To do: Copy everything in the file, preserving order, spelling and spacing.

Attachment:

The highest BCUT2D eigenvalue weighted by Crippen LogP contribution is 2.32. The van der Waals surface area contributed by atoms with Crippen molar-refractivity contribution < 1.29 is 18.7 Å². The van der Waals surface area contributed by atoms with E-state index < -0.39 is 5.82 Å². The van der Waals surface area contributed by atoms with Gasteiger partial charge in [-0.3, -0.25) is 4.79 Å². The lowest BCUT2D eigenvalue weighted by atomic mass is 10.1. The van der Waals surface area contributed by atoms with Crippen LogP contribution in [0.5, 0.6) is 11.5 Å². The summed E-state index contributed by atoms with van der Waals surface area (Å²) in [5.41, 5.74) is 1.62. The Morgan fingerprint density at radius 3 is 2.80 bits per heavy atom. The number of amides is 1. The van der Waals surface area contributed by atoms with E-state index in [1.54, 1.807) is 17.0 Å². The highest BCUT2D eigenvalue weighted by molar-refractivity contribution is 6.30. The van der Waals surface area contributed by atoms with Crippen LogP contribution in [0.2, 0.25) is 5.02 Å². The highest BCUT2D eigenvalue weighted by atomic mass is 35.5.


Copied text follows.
The highest BCUT2D eigenvalue weighted by Crippen LogP contribution is 2.32. The van der Waals surface area contributed by atoms with Crippen molar-refractivity contribution < 1.29 is 18.7 Å². The van der Waals surface area contributed by atoms with E-state index < -0.39 is 5.82 Å². The van der Waals surface area contributed by atoms with Gasteiger partial charge in [-0.3, -0.25) is 4.79 Å². The lowest BCUT2D eigenvalue weighted by atomic mass is 10.1. The van der Waals surface area contributed by atoms with Crippen LogP contribution in [0.5, 0.6) is 11.5 Å². The summed E-state index contributed by atoms with van der Waals surface area (Å²) in [5.41, 5.74) is 1.62. The Morgan fingerprint density at radius 3 is 2.80 bits per heavy atom. The number of amides is 1. The van der Waals surface area contributed by atoms with E-state index in [1.54, 1.807) is 17.0 Å². The highest BCUT2D eigenvalue weighted by molar-refractivity contribution is 6.30. The van der Waals surface area contributed by atoms with Crippen LogP contribution in [0.2, 0.25) is 5.02 Å². The highest BCUT2D eigenvalue weighted by atomic mass is 35.5.